snow while parts of the Southwest are dismally bare. As of late
March, the Upper Colorado River Basin snowpack was well below
For the next two months, swaths of Ocean Beach in San Francisco
will bear a certain resemblance to a life-size playground
sandbox. Each weekday through the end of May, bulldozers,
backhoes and dump trucks will dig up and ferry 75,000 tons of
sand south from the beach’s northern shores in an effort to
temporarily replenish precious coastline lost to the forces of
nature and accelerated by the effect of climate change.
Dramatic swings in weather patterns
over the past few years in California are stark reminders of
climate variability and regional vulnerability. Alternating years
of drought and intense rain events make long-term planning for
storing and distributing water a challenging task.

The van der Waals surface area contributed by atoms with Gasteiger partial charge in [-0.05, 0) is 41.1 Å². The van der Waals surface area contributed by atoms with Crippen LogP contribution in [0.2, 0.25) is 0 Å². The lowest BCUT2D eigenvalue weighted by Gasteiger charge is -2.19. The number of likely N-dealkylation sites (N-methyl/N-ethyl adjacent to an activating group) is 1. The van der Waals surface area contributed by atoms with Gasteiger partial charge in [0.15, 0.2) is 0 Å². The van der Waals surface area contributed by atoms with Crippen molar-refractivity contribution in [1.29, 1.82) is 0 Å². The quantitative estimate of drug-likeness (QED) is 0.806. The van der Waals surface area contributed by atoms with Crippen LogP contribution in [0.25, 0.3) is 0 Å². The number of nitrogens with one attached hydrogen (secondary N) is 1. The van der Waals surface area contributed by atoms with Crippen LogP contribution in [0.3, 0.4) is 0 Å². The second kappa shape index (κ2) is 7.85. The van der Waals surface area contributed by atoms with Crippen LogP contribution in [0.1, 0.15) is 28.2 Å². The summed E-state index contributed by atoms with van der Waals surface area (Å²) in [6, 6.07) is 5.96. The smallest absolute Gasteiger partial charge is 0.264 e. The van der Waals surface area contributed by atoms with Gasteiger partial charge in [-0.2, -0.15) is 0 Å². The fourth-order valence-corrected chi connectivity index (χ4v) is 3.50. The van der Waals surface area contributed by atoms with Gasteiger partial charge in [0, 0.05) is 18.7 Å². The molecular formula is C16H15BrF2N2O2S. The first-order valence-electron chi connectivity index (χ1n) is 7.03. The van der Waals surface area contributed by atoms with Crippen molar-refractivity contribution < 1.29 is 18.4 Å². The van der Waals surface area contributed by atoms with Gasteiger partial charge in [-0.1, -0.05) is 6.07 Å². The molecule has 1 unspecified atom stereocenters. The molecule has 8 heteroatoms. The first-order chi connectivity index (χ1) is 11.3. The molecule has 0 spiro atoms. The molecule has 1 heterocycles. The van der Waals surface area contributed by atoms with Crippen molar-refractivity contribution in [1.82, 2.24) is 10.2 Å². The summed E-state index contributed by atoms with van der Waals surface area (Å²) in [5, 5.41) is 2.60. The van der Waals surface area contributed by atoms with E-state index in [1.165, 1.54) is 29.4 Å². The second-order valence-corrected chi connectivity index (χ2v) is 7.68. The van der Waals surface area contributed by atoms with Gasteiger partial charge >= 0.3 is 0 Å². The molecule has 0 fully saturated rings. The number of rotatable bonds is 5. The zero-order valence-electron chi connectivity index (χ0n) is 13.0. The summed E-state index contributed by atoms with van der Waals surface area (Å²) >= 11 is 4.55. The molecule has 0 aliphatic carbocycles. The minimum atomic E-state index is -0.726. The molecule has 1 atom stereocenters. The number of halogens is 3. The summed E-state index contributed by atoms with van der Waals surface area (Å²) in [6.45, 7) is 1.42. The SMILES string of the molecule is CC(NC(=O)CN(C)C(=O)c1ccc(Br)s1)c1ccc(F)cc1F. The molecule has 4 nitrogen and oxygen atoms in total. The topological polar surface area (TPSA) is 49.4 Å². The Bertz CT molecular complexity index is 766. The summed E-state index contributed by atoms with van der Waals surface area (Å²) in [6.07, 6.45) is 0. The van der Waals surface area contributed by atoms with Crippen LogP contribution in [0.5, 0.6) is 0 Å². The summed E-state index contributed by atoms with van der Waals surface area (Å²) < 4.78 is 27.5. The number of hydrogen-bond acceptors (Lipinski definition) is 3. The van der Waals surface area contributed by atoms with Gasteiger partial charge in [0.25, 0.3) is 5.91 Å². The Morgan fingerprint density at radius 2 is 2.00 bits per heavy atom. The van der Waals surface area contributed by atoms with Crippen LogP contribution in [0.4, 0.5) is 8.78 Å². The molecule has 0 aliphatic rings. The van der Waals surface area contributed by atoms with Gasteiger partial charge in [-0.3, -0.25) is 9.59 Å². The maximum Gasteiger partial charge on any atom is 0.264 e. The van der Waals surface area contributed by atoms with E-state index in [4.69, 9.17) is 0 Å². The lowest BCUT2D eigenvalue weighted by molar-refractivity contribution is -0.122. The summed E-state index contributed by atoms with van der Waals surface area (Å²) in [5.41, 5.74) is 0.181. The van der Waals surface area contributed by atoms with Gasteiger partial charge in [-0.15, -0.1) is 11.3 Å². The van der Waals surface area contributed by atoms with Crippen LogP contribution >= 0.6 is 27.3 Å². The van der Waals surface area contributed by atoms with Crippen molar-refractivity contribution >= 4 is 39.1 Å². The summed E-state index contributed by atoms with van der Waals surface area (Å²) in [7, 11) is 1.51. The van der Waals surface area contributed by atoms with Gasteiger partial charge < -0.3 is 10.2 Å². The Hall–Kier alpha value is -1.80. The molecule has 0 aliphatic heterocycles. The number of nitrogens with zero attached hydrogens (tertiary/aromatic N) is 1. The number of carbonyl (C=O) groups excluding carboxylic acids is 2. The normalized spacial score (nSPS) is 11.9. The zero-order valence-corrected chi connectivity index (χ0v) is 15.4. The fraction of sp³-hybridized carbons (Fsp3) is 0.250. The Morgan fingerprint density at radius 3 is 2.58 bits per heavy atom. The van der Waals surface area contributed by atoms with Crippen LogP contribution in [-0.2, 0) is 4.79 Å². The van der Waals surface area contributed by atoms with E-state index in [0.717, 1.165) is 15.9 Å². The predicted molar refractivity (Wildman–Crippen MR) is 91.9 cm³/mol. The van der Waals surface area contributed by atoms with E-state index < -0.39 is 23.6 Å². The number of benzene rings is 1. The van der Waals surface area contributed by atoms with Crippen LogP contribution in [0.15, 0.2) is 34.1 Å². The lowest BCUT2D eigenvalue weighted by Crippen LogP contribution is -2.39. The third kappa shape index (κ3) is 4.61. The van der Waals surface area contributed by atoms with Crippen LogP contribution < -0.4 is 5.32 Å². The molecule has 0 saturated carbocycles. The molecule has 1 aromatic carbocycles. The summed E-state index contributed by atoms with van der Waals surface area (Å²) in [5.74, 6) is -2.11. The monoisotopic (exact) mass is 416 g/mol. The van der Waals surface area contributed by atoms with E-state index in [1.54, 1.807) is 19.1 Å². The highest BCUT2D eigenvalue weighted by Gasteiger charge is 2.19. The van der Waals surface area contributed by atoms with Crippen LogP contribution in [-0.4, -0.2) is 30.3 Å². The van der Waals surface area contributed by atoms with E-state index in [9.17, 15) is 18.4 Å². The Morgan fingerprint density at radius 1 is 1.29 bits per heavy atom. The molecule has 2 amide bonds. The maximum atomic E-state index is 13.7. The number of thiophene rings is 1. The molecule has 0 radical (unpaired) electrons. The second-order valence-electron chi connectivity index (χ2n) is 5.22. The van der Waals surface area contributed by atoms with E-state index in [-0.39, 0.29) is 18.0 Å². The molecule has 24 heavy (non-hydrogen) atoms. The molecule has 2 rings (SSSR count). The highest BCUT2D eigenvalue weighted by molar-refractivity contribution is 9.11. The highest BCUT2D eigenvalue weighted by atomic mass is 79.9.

Current weather forecasting capabilities provide details for
short time horizons. Attend the Paleo Drought
Workshop in San Pedro on April 19 to learn more about
research efforts to improve sub-seasonal to seasonal
precipitation forecasting, known as S2S, and how those models
could provide more useful weather scenarios for resource
Next week, a Silicon Valley engineer plans to head out on a
snowmobile from Barrow, on the northern tip of Alaska, to
sprinkle reflective sand on a patch of Arctic sea ice to try to
stop it from melting. It’s part of a journey that began in
2006, after Leslie Field watched the climate change documentary
“An Inconvenient Truth” and felt like she’d been “hit by a big
In an unprecedented “tutorial” before a federal judge
Wednesday, a lawyer for a major U.S. oil company accepted the
scientific consensus that humans are the primary cause of
global climate change. But he also emphasized uncertainties
about future impacts, while deflecting industry responsibility.
… Wednesday’s hearing was videotaped, and may be
viewable by Thursday at the court’s website, http://www.cand.uscourts.gov/home.
After Donald Trump won the presidential election, hundreds of